SH: People with disabilities can tell whatever story they want to tell. They have the same breadth of access to the human experience as anyone else, and the work should reflect that. The goals for the piece David and I are collaborating on with, about, and for the intellectually disabled (ID) community are different; we are generating a work of community art that is about the ID rights movement and a struggle for inclusiveness. We’ll end up with a piece of theater that hopefully makes an audience feel included rather than alienated—but it will need to bring up issues of exclusion and alienation in a way that reverberates.

Nicki Holland and Rita Halabarec of Back to Back Theatre in Food Court. Photo by Jeff Busby.

Interview

Suli, you participated in Back to Back Theatre’s workshop. How did that prepare you, or not, for viewing the work?

SH: I found out that the questions driving the artists in Back to Back are the same as the ones driving me in my work. They ask questions such as: How do we explore the place where style and content meet? How do we create work that challenges assumptions about what theater is and what it can do? How do we take questions raised by one project and turn them into the seeds of the next one?

An earlier Back to Back piece of note was a collaboration with actors from outside of the ID community. Some audience members questioned why the performers with ID were portrayed as innocent and good while the other performers were bad. The company decided that the next question they wanted to tackle was, “How do we portray characters with ID who are bad and who do evil things?” That was the seed for Food Court. From my experience generating work in a group, I’m guessing that it led to other questions and experiments such as, ‘How do we stage violence that feels authentic without being literal?’ and ‘What are the ways in which we are cruel to each other?’, which, in turn, likely led to choices about text, music, and staging.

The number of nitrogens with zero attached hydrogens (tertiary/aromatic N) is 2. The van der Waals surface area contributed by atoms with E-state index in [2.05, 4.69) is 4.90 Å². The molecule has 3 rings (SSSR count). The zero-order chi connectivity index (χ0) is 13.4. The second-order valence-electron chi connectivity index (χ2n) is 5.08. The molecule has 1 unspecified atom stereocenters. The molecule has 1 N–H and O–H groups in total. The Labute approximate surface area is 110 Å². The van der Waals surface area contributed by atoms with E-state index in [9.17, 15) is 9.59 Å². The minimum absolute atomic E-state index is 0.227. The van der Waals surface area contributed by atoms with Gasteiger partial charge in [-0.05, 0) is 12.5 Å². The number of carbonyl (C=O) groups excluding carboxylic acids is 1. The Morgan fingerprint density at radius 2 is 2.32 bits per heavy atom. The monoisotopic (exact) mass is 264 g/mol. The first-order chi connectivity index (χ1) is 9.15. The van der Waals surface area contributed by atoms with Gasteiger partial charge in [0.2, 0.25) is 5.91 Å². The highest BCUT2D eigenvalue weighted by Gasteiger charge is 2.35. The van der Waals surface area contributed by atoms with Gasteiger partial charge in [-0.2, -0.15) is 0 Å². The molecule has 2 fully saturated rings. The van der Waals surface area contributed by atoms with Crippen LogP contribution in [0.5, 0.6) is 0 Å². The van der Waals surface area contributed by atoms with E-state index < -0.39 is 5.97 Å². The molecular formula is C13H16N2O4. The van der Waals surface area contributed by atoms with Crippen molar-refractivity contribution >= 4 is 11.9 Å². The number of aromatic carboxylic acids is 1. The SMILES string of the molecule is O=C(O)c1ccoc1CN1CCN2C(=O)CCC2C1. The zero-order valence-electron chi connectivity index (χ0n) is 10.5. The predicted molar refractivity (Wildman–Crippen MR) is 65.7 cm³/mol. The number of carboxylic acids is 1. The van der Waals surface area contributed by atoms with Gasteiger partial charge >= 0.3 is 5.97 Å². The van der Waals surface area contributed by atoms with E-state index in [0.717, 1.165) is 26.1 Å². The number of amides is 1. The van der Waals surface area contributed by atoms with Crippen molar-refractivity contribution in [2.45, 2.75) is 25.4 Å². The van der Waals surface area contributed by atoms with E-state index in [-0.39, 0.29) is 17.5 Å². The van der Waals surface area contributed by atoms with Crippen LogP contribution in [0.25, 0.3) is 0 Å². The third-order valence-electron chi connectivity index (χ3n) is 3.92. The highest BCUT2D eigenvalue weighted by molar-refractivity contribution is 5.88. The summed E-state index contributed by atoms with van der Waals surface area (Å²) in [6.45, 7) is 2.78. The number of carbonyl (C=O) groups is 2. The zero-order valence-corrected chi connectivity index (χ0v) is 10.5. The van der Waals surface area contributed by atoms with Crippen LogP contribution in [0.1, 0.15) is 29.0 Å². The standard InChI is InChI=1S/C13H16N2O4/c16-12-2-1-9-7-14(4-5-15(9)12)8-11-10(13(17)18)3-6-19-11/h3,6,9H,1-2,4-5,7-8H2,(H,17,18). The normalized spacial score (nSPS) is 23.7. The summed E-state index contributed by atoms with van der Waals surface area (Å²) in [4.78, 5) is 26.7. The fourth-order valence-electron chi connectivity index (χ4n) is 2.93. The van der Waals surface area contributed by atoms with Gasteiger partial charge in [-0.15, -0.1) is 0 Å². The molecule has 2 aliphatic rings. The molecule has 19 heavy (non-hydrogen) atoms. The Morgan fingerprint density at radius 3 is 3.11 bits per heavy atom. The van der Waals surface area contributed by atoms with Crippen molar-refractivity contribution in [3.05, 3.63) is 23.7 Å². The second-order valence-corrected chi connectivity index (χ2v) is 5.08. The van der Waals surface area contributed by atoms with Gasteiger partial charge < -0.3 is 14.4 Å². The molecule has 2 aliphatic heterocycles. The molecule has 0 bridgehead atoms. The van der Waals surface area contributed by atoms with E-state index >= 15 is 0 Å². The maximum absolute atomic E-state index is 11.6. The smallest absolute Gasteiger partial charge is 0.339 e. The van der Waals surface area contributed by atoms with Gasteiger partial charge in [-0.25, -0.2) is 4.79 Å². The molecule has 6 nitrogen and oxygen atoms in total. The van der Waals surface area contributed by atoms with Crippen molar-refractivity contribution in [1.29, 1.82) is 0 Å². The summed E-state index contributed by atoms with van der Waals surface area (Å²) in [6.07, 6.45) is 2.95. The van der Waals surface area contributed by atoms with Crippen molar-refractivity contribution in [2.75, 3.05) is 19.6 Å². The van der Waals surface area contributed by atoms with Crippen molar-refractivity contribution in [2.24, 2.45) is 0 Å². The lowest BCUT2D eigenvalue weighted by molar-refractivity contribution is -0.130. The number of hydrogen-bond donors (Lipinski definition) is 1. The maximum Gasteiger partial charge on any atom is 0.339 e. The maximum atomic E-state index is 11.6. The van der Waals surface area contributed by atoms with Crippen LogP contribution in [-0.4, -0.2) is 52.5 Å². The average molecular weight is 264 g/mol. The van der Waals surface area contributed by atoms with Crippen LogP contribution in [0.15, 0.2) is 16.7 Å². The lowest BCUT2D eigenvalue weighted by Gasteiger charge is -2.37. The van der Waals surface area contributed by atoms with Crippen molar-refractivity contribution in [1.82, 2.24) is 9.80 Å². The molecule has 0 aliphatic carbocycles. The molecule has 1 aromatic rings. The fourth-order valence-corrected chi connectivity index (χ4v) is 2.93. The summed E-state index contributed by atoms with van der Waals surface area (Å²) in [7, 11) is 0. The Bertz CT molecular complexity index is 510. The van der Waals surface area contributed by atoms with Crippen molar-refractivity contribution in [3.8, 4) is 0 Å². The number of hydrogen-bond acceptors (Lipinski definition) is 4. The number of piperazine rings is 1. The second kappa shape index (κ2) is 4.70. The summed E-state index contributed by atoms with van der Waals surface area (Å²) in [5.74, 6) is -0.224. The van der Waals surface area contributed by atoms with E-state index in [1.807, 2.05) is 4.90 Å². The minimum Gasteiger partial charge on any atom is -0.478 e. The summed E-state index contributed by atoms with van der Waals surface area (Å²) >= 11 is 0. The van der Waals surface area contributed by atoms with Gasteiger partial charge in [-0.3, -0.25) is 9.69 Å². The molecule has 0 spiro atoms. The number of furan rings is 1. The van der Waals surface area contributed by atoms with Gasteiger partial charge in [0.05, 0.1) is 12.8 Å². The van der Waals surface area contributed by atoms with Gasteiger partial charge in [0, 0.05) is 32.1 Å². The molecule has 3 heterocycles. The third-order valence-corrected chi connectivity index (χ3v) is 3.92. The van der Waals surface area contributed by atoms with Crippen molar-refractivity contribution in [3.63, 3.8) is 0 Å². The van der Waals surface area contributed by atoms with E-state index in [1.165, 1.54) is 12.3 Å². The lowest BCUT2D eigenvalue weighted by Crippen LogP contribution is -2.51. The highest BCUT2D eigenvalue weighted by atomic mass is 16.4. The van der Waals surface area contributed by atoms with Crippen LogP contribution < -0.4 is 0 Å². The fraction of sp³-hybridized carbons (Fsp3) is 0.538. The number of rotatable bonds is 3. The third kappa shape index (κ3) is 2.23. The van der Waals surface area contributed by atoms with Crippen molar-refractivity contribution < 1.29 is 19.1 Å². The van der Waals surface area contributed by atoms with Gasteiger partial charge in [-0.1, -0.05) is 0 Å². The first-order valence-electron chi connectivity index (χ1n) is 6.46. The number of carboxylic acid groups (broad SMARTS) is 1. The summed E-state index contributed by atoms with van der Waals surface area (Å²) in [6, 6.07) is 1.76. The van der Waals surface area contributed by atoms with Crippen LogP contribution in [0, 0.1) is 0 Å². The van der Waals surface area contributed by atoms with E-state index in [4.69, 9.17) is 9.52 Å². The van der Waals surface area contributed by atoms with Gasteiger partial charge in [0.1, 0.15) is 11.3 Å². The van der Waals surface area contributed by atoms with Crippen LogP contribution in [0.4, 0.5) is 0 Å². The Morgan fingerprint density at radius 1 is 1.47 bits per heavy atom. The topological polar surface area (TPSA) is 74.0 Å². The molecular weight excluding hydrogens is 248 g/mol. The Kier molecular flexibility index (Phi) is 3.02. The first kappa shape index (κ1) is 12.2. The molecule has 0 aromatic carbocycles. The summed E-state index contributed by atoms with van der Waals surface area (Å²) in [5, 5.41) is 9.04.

How did the discussion afterwards provide context or perspective on the piece, the performers, and/or the approach?

SH: I appreciated hearing directly from the performers. I felt that there was a concern among some audience members that the performers, because of their disabilities, may not be aware of the effect of the piece. For instance, one of the performers disrobed onstage and it was exciting to hear her say that the act of disrobing made her feel powerful—that it was her choice to do it and that she felt no shame. The character she portrayed was a victim but she was not; she was an empowered artist. It was further explained that she is one of the more experienced members of the ensemble and has been generating experimental performance works for years.

DB: There was clearly ownership of the work by an ensemble that felt empowered. This was evident from the curtain call the night we saw it—the actors stood as joyful performers, reveling in connection with the audience. I was struck by the director’s description of an improvisation central to the piece’s development, in which the two actors played characters that persisted in tormenting a third character, played by a new member of the ensemble. This improv went on for quite a while and included the tormenting characters making the other woman take off her clothes. The director spoke to his dual responsibilities of artistic exploration and care for the well-being of the ensemble: How long should he let this go on, and did he have a duty to stop it? In a way it was akin to our experience watching—discomfort, concern, and ongoing negotiation.